Yesterday (March 1) marked the final official action remaining from our Synod’s 2013 convention, i.e., the deadline for congregational ballots to determine whether the constitutional amendment changing the word “counselor” (as in “circuit counselor”) to “visitor” (as in “circuit visitor”) throughout our Handbook was supported and ratified by two-thirds of the congregations that returned ballots. All that remains now is to prepare the report and announce the results, a first order of business this coming week.
But already during the past two weeks the Board of Directors and the Council of Presidents, turning their attention forward, have met to determine the designation of regions for the 2016 convention elections (a determination to be made at least 24 months prior to conventions). The board and council agreed that the same regional boundaries designated for 2013 convention elections will also be the regional boundaries for the 2016 convention.
And so we begin our sometimes-whitewater journey toward the convention of the summer of 2016. Already meetings are taking place to determine how better or best to navigate the flow of pre-convention requirements provided in our Synod’s Bylaws. My intention is again to alert the congregations of the Synod via a series of appropriately timed postcards of the next turns of events that will require their participation.
We have managed this flow of events once before, and we have learned a few things that should be helpful in making our way even more smoothly through certain frothy areas. But the entire process is still quite new and begins with expectations that will beg our attention almost immediately, as districts prepare for their own conventions in 2015. Let’s enjoy the ride.
That’s our theme for the convention of the Synod set to take place here in St. Louis, July 20-25, 2013. The Southern Illinois District of our Synod will be our host district as we come together to worship, to study God’s Word and to discuss various aspects of our life together as the Synod. Whatever our past, we have been “baptized for this moment” (see Acts 2:38-39). We are members of Christ, incorporated in His body, baptized in His name. He turns our faces to the future for He forgives, renews, restores and sends us for witness, mercy and life together.
If you are going to be anywhere near St. Louis the evening of Saturday, July 20, come on by the America’s Center in downtown St. Louis for the opening service. If you are a delegate of any kind, we are praying for you and seeking to prepare this opportunity for you to serve the Lord and to serve your fellow members of the Synod by your participation. As the convention approaches, you will receive mailings and emails from the President’s Office to help you prepare. Delegates should look for this material soon.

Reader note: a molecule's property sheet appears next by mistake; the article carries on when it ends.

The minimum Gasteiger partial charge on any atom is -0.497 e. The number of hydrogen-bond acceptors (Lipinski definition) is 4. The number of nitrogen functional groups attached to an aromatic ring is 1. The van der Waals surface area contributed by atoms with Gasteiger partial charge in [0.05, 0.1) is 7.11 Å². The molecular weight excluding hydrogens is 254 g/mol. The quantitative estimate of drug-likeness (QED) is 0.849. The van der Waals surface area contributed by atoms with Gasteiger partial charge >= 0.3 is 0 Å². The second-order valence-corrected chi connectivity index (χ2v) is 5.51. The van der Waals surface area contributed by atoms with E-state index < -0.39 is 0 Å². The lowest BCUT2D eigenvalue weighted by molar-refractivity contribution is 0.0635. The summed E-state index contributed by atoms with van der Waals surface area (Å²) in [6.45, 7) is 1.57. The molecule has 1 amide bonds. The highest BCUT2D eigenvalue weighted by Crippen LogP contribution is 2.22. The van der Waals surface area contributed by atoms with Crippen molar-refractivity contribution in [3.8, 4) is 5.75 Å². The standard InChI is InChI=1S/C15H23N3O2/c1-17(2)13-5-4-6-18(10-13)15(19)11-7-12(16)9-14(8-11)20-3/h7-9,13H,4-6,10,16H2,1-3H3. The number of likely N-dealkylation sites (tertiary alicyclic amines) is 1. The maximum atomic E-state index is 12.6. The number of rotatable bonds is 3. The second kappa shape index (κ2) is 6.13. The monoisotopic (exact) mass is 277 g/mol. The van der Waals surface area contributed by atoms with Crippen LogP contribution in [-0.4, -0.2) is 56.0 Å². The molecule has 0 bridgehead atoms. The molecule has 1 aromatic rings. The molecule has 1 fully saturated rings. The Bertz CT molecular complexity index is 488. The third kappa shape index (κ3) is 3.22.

We ask you as well to keep the convention in your prayers. Pray that God would give unity in His Word both to the convention and to the Synod as a whole. Some time ago I read August Suelfow’s biography of C. F. W. Walther, Servant of the Word, in which he has this quote from H. C. Schwann, who followed Walther as president of the Synod in 1878:
What has kept us together until now was not our Constitution, as good as it is, not the personality of those who bear the highest synodical offices. No, it was something radically different, something which God Himself has given us. This was the unity of spirit and faith. We remain together outwardly because we are one inwardly. Because of this, districts, congregations and individuals can never be careful enough in whatever they are doing to maintain the bond of unity. Even though they may have the best intentions in undertaking certain items, if these are not properly thought through, and are not properly considered on the backdrop of love to others and with due respect to the welfare and furtherance of the whole [this unity cannot be maintained]. As long as we by God’s grace remain one in heart and soul through the Word and faith, our bond of fellowship at the continued existence of the Synod will not be seriously challenged. If this [spirit] is ever lost, then no constitution will coerce those who rebel, and the resulting cooperation will be of no value. (p. 133)